No one is going to build a lasting and meaningful relationship with someone they trust about as far as they can throw them. That would be like cosying up to a mamba and expecting nothing more harmful than a hug – just a teeny bit unrealistic – said the mistress of understatement.

Yet that is exactly what some of us do and then we wonder why we got bitten.

That was pretty much the premise of last week’s blog about poor old Bob coming unstuck with a new LinkedIn connection.

The big question is – who can you trust and how do you know you can trust them?

More importantly, if you’re interested in networking to advance your business ethically, how do new contacts and connections know they can trust you?

With digital networking and global reach, it’s not uncommon to have people in your network that you have never actually met. Nor will you, except with the acquisition of a Lear Jet.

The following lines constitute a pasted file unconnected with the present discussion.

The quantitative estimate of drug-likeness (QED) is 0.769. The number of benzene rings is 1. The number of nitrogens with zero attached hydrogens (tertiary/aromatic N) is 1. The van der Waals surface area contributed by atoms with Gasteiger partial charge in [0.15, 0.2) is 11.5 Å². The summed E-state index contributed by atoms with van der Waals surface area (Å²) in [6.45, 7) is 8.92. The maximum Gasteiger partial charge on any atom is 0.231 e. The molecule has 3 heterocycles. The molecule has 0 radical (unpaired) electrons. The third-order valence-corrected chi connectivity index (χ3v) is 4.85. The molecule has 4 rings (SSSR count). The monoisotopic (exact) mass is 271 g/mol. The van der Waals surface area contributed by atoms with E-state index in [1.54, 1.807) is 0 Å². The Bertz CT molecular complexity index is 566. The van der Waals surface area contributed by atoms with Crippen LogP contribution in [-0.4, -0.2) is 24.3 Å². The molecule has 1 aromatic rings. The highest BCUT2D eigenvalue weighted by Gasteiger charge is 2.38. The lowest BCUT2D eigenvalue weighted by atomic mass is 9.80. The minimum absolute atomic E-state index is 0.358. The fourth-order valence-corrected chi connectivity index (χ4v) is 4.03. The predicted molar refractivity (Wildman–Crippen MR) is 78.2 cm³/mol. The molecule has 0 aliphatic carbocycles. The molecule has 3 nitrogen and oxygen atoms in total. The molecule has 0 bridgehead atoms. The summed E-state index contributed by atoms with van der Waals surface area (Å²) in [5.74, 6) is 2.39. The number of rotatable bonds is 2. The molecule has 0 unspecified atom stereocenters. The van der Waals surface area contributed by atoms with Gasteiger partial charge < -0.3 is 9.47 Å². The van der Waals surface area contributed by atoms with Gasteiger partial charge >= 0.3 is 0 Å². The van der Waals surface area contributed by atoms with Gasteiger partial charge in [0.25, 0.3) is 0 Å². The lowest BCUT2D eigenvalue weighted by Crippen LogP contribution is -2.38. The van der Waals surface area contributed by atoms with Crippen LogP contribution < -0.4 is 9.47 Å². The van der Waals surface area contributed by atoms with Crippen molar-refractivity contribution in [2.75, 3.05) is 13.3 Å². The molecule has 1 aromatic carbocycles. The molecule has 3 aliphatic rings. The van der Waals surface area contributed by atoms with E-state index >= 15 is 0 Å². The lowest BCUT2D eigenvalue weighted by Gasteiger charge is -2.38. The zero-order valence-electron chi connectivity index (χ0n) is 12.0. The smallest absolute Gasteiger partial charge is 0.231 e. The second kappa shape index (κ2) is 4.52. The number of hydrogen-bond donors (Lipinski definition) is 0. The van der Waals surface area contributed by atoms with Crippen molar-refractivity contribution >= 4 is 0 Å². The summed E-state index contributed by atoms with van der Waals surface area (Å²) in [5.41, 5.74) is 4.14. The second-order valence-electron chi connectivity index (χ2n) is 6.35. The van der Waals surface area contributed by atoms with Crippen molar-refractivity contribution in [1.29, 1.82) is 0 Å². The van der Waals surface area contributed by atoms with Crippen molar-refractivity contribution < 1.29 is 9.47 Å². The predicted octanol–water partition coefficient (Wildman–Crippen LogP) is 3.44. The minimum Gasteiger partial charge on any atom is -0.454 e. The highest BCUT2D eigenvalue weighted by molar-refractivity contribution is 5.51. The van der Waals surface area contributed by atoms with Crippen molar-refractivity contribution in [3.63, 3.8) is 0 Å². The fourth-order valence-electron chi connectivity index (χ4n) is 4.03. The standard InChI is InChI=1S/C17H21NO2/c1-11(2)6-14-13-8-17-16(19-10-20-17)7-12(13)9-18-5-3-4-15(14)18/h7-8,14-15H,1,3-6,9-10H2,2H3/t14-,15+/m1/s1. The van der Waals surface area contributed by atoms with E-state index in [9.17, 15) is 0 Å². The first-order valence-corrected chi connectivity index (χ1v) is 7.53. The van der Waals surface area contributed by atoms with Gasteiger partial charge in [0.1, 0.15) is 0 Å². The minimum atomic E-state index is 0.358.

I don’t know about you, but at Dragon Sisters we run to the cost of a couple of company cars and that’s about it. Except for a bunch of air miles. Cattle class. Not that I’m whinging.

One of the fail-safe ways to start out on a platform of reasonable mutual trust, is to do a lot of business through referrals. Michelle and I do the majority of our Dragon Sisters’ business through word-of-mouth referrals.

Our approach

As a couple of old dragons we pre-date social media and had to rely on strong in-person networking and referrals back in the day. As a sales person, I hated cold calling and being a pest, so I learnt fast that there was a far easier and more pleasant way to meet new prospects and great like-minded people, who were immediately interested in talking to me, because they knew someone who trusted me enough to refer a friend or an associate to me.

We use exactly the same approach now that we have access to all the marvellous one-click-away contact of social media. And it is marvellous making instant connections provided you don’t lose sight of the fact that any new connection is just going to be one more digit on your vanity metric, until, or unless, you’ve forged an initial element of trust.

That’s what doesn’t seem so obvious now to many digital networkers and marketers.